- Complete pre-departure information, including detailed packing list, reading list, and Touring with MIR handbook with country-specific information, maps, and travel tips.
- Final document packet, including luggage tags, final updates, and more.
- Assistance booking your custom flight arrangements, on request. (Please note that international airfare is not included in the land tour cost).
- Customized visa information and instructions. (Please note, visa fees are not included in the tour price.)
- International airfare and taxes/fuel surcharges.
- Meals and drinks not specified as included in the itinerary.
- Single supplement if requested or required.
- Baggage handling.
- Gratuities to local guides, drivers, porters, and other service personnel.
- Expenses incurred as a result of delay, modification, or extension of a tour due to causes beyond MIR’s control.
- Travel-related insurance, including cancellation, medical, and evacuation insurance.
- Visa fees, excess-baggage charges, airport departure taxes, vaccination and other medical costs.
- Optional pre- or post-tour extensions.
- Items of a personal nature, such as phone calls, email, laundry, and alcohol.
Level 3: Medium, but Customizable
This ‘Essential’ itinerary, designed for private travel, features extended periods at high elevations, long days walking and standing, some long overland travel segments on rough roads or off-road conditions, and overnight accommodations in smaller and more rustic properties. While some of these challenges are inherent in the destinations and sites, as this trip can be modified as needed for those travelers who are looking for a less challenging (or more challenging) program.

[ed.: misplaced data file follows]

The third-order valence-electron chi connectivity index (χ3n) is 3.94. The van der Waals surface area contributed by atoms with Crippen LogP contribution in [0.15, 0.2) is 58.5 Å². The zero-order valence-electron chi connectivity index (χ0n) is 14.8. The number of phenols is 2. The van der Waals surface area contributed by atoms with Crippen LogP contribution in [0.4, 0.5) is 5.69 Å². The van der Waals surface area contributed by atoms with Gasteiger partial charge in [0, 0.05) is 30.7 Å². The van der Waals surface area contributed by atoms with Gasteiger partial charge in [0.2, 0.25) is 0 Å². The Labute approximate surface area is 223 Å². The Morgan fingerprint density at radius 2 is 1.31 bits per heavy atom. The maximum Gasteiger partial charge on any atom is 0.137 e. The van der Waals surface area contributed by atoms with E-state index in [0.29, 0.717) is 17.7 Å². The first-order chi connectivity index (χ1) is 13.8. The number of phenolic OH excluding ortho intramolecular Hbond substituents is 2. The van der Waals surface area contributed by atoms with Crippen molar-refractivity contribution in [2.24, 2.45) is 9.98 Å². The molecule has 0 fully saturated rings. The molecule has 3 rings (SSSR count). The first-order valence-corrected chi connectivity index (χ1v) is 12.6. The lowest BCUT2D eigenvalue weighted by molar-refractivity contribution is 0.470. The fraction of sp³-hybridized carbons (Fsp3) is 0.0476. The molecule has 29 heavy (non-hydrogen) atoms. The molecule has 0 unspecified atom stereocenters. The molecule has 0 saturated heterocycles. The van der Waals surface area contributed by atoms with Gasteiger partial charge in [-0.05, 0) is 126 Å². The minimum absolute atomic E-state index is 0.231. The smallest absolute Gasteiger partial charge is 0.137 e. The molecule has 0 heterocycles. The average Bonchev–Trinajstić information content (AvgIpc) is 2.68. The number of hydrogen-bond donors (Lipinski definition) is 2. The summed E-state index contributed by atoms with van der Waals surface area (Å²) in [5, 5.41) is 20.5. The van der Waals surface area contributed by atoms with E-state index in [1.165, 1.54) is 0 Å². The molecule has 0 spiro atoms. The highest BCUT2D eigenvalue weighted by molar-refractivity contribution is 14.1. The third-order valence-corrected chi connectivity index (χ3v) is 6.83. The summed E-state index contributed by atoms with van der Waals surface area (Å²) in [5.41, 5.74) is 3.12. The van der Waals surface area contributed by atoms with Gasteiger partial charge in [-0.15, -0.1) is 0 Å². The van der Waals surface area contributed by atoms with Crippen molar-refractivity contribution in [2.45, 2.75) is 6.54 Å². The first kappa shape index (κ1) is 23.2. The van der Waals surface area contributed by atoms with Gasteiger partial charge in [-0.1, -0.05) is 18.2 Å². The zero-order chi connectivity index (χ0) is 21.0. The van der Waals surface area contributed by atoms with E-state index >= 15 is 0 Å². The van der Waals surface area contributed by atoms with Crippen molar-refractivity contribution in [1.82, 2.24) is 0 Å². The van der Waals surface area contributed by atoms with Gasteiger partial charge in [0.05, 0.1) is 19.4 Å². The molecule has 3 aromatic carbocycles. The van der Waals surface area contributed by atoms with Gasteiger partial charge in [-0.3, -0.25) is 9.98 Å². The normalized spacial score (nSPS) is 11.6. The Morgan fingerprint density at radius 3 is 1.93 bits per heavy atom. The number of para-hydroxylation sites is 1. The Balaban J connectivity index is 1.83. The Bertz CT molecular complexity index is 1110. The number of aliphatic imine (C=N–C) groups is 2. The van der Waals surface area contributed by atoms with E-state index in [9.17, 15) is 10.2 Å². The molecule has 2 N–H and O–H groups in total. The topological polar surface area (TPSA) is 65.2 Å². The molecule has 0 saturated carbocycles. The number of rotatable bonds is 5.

The elevation in Tibet is over 10,000 feet. The altitudes can cause difficulty even in healthy travelers, and potential problems can include headaches, shortness of breath, and other more serious complications. Those with a history of medical problems, particularly cardiac or respiratory, must consult a doctor before considering this trip.
There is a significant amount of touring on foot, and those travelers planning to take the program as written should be able to walk two miles a day on a variety of terrain surfaces including dirt paths, grass, unpaved sidewalks, uneven surfaces and steps, packed-dirt streets, broken pavement (streets or sidewalks), and with a general absence of handrails or ramps. Some attractions are only accessible via steep staircases with tall, uneven steps. In particular, staircases at Potala Palace in Lhasa are notorious for their length, steepness, and unevenness of the steps. Other monastery/temple visits will also require negotiating steep and narrow stairways for travelers who want to visit the upper stories. Some toilets on this itinerary will be eastern/squatting style toilets. Elevators are not available at touring sites, nor at a few of the hotels.
Other challenges include overall shortcomings in the tourism infrastructure of these developing destinations. Accommodations vary from three-star to four-star hotels including some in more remote areas with lower levels of amenities. Past travelers have also encountered challenges with plumbing, bureaucratic service, variety of locally available foods, and availability and quality of public restrooms.